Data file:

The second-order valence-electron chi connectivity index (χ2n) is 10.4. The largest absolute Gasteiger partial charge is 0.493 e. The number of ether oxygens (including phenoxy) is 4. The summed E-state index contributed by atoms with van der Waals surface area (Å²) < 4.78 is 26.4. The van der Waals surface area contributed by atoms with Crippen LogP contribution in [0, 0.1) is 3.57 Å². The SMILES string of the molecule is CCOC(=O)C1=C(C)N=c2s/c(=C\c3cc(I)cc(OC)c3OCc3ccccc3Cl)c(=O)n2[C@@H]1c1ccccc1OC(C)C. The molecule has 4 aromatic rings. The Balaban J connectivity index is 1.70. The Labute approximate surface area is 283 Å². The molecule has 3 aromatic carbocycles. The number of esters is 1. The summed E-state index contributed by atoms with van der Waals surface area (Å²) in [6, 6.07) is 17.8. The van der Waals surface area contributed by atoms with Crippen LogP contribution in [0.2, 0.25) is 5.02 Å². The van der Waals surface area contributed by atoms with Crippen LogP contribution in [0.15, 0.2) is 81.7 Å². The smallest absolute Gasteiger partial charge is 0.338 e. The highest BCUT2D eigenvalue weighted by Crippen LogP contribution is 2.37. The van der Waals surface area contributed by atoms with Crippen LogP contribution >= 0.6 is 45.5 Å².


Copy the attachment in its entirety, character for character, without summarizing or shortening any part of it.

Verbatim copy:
The second-order valence-electron chi connectivity index (χ2n) is 10.4. The largest absolute Gasteiger partial charge is 0.493 e. The number of ether oxygens (including phenoxy) is 4. The summed E-state index contributed by atoms with van der Waals surface area (Å²) < 4.78 is 26.4. The van der Waals surface area contributed by atoms with Crippen LogP contribution in [0, 0.1) is 3.57 Å². The SMILES string of the molecule is CCOC(=O)C1=C(C)N=c2s/c(=C\c3cc(I)cc(OC)c3OCc3ccccc3Cl)c(=O)n2[C@@H]1c1ccccc1OC(C)C. The molecule has 4 aromatic rings. The Balaban J connectivity index is 1.70. The Labute approximate surface area is 283 Å². The molecule has 3 aromatic carbocycles. The number of esters is 1. The summed E-state index contributed by atoms with van der Waals surface area (Å²) in [6, 6.07) is 17.8. The van der Waals surface area contributed by atoms with Crippen LogP contribution in [0.2, 0.25) is 5.02 Å². The van der Waals surface area contributed by atoms with Crippen LogP contribution in [0.15, 0.2) is 81.7 Å². The smallest absolute Gasteiger partial charge is 0.338 e. The highest BCUT2D eigenvalue weighted by Crippen LogP contribution is 2.37. The van der Waals surface area contributed by atoms with Crippen LogP contribution >= 0.6 is 45.5 Å².